Table of Contents

Practice Building
Roundtable
Continuing Education
Endodontics
Esthetics
Restorative

Inside Dentistry

February 2012, Volume 8, Issue 2
Published by AEGIS Communications

An Impression Technique for Repeated Success

Predictability of the outcome is a critical factor in the technique of choice by the individual clinician.

By Jacinthe M. Paquette, DDS | Cherilyn G. Sheets, DDS

One of the more critical aspects of providing patients indirect restorations is the ability to capture an accurate representation of the tooth preparation. Through the years, numerous techniques and impression materials have been developed and promoted by the profession and by manufacturers working individually and in tandem. The key issues for success involve moisture control, atraumatic tissue retraction, cleanliness of the tooth preparation and associated tissues, avoidance of air entrapment, avoidance of material tearing or distortion upon removal, and adequate inspection of the impression after removal to ensure complete accuracy.1 Whether the treatment is simple (such as a single crown), or complex (with numerous preparations to be impressed), the impression-making process can be challenging. New and evolving digital impression technologies may someday minimize some of these challenges, but it may still be some time before traditional impressions are no longer necessary.

Through a patient example, this article will outline the requirements necessary to achieve accuracy in fixed prosthodontic impressions, examine a variety of materials available, and describe a technique that, once mastered, will provide repeated success.

Patient History

The patient initially sought treatment because of an active periodontal infection surrounding a newly designed implant provisional prosthesis. She was dissatisfied with the esthetics of her existing restorations, and knew that she had multiple dental restorations that needed replacement. The patient had the maxillary arch addressed first, and was now ready to proceed with the treatment of the mandibular arch (Figure 1). Several of her mandibular teeth had been provisionally restored as older restorations had failed over the last several years. Many of the remaining mandibular restorations exhibited structural breakdown, marginal leakage, poorly contoured anatomy, and ill-matching shades.

The maxillary arch rehabilitation provided an idealized restored dentition and occlusion to oppose the mandibular arch. The mandibular arch was readied for restorative treatment through several preliminary therapies, which included clear orthodontic aligners for minor tooth movement (Invisalign, Align Technology, Inc., www.invisalign.com) and tooth-whitening procedures to re-establish an esthetic shade of the natural dentition (Venus White® Pro, Heraeus Kulzer, www.heraeus-dental-us.com). The patient simultaneously went through a periodontal therapy regimen with a strong emphasis on effective plaque control instruction to idealize tissue health prior to the commencement of the restorative procedures.

The restorative treatment objectives for the patient’s mandibular arch were to protect the structural integrity of each tooth with conservative, strong restorations appropriately designed to compensate for the individual defects that were present2,3 (Figure 2). More specifically, the treatment plan included several porcelain-bonded restorations, as well as full-coverage crowns where indicated. A diagnostic wax-up confirmed that the treatment objectives could be met, and the patient approved the treatment plan as presented.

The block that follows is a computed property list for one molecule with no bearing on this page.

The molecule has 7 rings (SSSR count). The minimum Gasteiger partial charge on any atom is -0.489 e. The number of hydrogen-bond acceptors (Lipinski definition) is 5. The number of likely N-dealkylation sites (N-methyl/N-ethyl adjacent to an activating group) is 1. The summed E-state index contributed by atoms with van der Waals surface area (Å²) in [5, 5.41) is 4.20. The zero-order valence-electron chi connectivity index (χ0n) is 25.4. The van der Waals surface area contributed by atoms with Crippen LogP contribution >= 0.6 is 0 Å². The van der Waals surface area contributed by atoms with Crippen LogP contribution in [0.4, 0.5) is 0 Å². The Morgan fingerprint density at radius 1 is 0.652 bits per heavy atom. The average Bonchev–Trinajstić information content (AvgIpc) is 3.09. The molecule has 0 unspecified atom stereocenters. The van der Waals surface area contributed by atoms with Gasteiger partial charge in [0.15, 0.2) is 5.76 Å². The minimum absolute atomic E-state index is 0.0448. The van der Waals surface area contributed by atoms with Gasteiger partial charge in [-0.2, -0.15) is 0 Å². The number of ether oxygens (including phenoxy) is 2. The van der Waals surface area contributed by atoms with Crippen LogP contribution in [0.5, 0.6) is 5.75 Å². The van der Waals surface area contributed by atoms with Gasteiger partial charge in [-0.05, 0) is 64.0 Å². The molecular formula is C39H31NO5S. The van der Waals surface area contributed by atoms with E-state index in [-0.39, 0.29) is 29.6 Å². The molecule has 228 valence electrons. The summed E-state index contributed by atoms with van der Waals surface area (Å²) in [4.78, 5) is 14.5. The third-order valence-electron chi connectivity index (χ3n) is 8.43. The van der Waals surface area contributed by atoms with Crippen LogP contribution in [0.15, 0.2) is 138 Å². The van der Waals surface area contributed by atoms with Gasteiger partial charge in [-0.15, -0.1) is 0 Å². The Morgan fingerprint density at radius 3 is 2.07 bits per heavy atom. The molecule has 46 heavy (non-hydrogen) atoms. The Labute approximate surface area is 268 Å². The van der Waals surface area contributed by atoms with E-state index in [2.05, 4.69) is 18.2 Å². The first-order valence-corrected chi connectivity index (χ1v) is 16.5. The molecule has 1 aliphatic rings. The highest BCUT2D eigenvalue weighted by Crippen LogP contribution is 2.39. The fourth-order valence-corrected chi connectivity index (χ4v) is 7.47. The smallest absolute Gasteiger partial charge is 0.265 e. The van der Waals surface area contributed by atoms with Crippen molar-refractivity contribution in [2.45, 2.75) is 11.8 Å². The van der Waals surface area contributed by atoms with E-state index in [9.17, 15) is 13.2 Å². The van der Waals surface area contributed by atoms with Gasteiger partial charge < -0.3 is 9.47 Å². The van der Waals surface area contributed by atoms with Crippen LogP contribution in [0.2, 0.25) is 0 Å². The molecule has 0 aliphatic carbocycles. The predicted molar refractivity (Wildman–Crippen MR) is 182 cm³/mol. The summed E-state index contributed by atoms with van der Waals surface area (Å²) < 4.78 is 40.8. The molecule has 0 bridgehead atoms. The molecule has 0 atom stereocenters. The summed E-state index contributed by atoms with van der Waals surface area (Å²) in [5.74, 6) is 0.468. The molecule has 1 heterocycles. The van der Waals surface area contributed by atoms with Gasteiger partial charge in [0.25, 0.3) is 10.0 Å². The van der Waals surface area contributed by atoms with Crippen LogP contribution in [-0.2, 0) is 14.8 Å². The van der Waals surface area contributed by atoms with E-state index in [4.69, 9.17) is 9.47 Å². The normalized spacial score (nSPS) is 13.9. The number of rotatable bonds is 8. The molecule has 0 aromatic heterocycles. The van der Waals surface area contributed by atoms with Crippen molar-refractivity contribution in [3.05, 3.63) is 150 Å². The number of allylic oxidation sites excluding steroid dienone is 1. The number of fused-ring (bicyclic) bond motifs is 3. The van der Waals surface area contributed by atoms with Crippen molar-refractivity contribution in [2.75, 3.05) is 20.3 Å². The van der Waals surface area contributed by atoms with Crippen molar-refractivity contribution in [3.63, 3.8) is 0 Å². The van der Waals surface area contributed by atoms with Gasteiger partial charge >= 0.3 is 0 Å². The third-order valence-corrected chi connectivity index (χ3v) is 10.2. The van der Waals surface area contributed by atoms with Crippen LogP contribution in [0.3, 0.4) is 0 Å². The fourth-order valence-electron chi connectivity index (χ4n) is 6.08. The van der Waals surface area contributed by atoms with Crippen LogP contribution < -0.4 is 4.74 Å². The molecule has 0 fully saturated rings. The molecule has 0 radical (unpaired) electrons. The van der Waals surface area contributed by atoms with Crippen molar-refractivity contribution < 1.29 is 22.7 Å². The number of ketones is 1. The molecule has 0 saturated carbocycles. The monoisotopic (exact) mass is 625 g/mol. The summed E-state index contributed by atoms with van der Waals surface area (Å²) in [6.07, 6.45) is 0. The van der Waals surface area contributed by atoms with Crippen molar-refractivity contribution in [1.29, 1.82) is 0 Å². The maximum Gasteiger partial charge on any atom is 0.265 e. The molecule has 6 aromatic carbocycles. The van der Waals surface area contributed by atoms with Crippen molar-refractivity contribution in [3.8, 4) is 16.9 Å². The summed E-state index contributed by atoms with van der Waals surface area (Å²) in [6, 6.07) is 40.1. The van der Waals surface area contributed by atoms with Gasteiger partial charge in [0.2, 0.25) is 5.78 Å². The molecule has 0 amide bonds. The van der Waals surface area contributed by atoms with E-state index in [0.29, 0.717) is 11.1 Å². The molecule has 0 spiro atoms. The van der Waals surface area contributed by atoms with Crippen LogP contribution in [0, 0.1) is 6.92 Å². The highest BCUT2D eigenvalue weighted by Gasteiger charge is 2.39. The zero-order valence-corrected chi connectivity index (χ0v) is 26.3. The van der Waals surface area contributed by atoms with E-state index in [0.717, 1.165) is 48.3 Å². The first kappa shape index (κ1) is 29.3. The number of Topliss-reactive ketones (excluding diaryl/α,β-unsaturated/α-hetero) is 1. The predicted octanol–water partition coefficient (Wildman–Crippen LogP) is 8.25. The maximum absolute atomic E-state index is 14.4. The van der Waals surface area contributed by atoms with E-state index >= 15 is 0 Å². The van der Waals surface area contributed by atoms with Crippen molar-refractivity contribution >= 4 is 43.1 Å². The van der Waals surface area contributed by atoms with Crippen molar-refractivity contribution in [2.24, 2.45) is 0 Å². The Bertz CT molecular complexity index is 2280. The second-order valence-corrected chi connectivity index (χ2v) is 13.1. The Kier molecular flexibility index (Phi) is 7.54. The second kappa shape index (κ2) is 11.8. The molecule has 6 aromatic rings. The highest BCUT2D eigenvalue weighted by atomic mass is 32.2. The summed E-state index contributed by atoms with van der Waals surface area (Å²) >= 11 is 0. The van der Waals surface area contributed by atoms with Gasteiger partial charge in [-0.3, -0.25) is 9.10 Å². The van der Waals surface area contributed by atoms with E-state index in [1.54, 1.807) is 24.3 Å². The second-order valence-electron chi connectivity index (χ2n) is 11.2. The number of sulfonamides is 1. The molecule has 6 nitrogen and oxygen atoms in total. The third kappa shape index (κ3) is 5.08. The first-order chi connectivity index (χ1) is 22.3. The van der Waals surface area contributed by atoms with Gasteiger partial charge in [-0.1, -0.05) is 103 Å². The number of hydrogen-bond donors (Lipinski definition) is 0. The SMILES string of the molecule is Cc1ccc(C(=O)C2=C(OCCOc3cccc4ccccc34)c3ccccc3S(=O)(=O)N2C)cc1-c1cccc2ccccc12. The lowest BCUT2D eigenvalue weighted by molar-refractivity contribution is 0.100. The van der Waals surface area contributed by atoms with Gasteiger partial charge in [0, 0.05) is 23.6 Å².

During the preparation appointment, appropriate tooth preparation objectives were achieved: adequate space was provided for restorative materials, periodontal health was preserved with careful preparation techniques, and the esthetic requirements were refined through the evaluation of the diagnostic wax-up.

The “Double Cord” Impression Technique

There are certainly many popular impression techniques, but predictability of the outcome is a critical factor in the technique of choice by the individual clinician. The “double-cord” tissue retraction technique has been described by others and has proven to provide a reliable component of the overall technique to achieve the detail required at the margin area.4

As previously emphasized, periodontal tissue management is an important part of the impression procedure. Once the tissues are healthy, care must be taken at the time of active treatment to minimize any tissue trauma during both the preparation and impression phases of tooth restoration. This goal is accomplished in part through careful placement of either equigingival or slightly subgingival preparation margins that follow the undulations of the gingival contours where possible.5 The careful treatment of the gingiva ensures a more favorable tissue environment at the time of the impression by minimizing tissue hemorrhaging. All of these factors help to ensure that the restorative margin levels established at the time of the preparation more predictably remain healthy and stable throughout the lifetime of the restoration. The overall technique for this patient followed the treatment steps described below.

The teeth to be impressed were cleaned with water spray in combination with a preparation cleansing solution (PrepQuick™, Ultradent Products, Inc., www.ultradent.com). Additionally, a hemostatic solution was applied to control and minimize bleeding and/or prevent sulcular fluids (ViscoStat®, Ultradent Products). The preparations were then washed for a second time and dried thoroughly.